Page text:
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1st Jul, 2022

Irish Ironman delight for Bexson

Liam Moakes 28th Aug, 2019

IRELAND’S Ironman Dun Laoghaire 70.3 attracted Stratford Triathlon Club’s Emma Bexson and the gutsy athlete produced a superb performance to take plenty of amateur honours.

With the exception of the professionals, Bexson was fourth overall and first female athlete to finish who had completed the long/full course. She also won her age group in an excellent overall time of five hours, 47 minutes and 28 seconds.

The race featured a 1,900m swim from Sandycove, home to the famous Martello Tower, in the clear waters of the Irish Sea in Dublin Bay, before taking athletes on a spectacular and challenging 56-mile (90km) bike course.

The course travels through some of the most scenic areas in the region, including County Wicklow, home to the Wicklow Mountains National Park and its glacial lakes, rivers and abundant natural beauty.

Athletes took in stunning coastal views and weaved their way through the streets of the charming seaside town for the 13.1-mile (21.1km) run, before finishing with Dun Laoghaire Harbour and Dublin Bay as the backdrop.

Bexson said: “Making the climb to the finish line and completing the race was all the more rewarding after the tough conditions.

“I had a solid race with great preparation for the full Ironman Tenby in three weeks’ time which has been the main focus of my season. It was a crazy race with every type of weather you can imagine.”

It was a race fraught with controversy with tough conditions and a challenging environment. The sea mist rolled in and visibility was reduced to 10m on the 1,900m swim, making for an interesting race as the professionals and first 180 athletes raced the full distance.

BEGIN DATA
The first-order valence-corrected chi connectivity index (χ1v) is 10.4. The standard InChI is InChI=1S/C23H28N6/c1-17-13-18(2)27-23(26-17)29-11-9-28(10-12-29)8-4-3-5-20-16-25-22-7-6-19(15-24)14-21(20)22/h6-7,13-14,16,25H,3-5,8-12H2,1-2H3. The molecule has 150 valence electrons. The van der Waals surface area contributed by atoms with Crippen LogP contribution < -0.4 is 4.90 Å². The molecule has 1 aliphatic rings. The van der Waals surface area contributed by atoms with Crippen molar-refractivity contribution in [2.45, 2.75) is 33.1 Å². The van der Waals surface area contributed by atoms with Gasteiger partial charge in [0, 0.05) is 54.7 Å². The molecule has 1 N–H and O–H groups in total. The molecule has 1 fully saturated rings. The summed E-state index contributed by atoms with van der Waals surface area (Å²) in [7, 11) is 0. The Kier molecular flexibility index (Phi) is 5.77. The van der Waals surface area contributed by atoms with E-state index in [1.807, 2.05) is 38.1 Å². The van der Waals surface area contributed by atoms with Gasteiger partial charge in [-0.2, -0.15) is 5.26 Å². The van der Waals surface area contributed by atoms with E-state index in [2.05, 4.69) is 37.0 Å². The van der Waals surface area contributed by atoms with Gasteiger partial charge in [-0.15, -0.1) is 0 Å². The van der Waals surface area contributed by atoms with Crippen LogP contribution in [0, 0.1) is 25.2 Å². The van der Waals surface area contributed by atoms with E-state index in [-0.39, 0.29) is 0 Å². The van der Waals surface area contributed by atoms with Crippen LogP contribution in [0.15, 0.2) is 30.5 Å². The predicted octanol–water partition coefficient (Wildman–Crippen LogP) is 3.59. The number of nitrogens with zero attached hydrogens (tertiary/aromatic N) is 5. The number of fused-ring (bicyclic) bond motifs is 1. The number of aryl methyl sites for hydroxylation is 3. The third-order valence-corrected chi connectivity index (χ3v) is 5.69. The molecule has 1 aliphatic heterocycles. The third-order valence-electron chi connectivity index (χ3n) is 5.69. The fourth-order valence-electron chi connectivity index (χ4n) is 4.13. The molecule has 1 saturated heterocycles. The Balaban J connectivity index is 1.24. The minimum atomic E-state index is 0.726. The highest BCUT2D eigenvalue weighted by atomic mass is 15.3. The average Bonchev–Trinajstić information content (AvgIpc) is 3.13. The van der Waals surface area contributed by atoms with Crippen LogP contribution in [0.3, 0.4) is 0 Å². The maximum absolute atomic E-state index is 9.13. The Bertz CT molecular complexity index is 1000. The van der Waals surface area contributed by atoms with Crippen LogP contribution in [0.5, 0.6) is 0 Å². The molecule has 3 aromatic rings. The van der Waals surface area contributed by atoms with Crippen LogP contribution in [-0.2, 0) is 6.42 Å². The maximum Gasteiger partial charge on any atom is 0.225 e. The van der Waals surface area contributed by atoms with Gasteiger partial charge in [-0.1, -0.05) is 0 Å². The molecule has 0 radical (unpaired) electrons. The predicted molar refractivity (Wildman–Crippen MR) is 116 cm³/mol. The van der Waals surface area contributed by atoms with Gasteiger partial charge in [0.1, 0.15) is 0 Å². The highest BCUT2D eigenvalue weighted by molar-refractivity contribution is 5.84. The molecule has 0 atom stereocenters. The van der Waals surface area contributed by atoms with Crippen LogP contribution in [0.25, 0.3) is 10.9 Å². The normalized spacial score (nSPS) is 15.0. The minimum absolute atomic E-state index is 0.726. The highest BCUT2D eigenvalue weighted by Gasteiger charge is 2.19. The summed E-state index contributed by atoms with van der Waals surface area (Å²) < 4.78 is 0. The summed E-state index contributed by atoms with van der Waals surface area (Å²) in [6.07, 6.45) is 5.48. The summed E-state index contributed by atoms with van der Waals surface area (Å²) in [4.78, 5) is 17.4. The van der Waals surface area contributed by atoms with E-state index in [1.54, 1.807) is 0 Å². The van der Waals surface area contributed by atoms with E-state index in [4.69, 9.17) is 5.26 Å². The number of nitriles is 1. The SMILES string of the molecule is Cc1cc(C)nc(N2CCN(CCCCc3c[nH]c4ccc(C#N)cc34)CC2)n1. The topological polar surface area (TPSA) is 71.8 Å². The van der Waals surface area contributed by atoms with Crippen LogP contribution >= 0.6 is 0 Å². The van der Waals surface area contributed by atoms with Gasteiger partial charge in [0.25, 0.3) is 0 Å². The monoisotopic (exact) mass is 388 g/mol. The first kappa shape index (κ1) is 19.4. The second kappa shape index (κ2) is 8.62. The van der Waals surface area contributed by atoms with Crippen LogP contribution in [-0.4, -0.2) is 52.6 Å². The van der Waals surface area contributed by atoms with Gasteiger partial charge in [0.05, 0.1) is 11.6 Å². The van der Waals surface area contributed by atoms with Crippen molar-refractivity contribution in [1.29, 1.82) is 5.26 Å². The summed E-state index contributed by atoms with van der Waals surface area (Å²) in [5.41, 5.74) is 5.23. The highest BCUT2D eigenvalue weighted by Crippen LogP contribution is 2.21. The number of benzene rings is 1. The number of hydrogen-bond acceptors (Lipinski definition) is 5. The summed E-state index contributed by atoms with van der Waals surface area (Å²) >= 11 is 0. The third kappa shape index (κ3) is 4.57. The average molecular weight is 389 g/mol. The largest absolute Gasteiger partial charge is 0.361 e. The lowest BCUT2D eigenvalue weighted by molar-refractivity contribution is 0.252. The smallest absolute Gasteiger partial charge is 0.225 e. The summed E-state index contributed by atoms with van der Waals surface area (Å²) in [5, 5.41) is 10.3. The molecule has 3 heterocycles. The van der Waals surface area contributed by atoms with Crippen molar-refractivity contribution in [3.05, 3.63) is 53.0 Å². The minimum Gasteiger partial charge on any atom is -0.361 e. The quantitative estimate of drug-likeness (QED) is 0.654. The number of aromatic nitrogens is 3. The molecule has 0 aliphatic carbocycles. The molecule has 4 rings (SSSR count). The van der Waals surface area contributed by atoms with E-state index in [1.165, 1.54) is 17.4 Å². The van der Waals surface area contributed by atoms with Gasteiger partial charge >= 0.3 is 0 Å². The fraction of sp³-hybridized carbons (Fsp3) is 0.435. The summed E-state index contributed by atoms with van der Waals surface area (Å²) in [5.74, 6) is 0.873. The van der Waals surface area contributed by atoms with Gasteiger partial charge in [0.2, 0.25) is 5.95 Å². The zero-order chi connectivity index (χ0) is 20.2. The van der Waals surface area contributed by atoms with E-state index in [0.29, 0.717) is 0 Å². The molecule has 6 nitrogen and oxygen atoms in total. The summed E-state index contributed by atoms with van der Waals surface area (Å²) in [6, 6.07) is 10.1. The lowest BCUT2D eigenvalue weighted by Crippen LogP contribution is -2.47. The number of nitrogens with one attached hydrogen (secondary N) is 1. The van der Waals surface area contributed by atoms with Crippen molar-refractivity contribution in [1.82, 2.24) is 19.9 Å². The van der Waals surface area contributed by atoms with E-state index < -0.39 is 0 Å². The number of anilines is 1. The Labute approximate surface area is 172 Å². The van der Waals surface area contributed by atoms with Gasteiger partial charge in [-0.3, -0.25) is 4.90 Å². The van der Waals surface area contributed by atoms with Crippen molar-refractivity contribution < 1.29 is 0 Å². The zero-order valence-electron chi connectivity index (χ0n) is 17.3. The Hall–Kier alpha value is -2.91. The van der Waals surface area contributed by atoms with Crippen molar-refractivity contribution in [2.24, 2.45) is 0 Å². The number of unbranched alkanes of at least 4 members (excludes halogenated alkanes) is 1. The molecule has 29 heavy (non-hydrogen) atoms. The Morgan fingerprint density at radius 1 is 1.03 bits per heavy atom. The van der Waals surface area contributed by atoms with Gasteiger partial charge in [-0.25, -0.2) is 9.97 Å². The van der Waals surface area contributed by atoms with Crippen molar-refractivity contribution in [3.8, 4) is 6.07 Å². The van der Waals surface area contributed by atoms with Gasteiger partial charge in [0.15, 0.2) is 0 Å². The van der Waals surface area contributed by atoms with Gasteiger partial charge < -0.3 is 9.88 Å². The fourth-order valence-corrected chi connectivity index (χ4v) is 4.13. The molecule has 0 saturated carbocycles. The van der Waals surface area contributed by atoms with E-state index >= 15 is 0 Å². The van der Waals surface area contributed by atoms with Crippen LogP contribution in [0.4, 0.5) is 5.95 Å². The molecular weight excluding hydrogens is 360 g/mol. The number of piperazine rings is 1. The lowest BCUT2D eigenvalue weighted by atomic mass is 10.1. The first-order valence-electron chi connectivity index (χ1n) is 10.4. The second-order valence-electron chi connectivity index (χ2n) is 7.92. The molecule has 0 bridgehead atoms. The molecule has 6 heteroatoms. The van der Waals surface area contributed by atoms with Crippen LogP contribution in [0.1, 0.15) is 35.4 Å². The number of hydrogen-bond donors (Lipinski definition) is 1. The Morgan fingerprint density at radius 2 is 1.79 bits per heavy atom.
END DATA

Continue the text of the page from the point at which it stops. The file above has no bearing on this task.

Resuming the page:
However, after the first 180 started, the race was halted and deemed unsafe to race. The organisers let the first wave carry on while holding the others on the start line before the rest then swam a 950m shortened course instead of the full 1,900m.

Equally, the first 10km on the bike was in thick fog, making it difficult to see the road ahead. Then, as the triathletes climbed, the mist lifted and the sun shone. The bike course proved technical and hill climbing relentlessly into the Wicklow mountains followed before once again rain and mist descended to make the bike conditions challenging.

If the the bike was not hilly enough, the run itself was set to challenge with just over 1,000ft of climbing, although the run along the sea front and around the harbour had spectacular crowd support.

With thanks to Paul Hawkins for the report.


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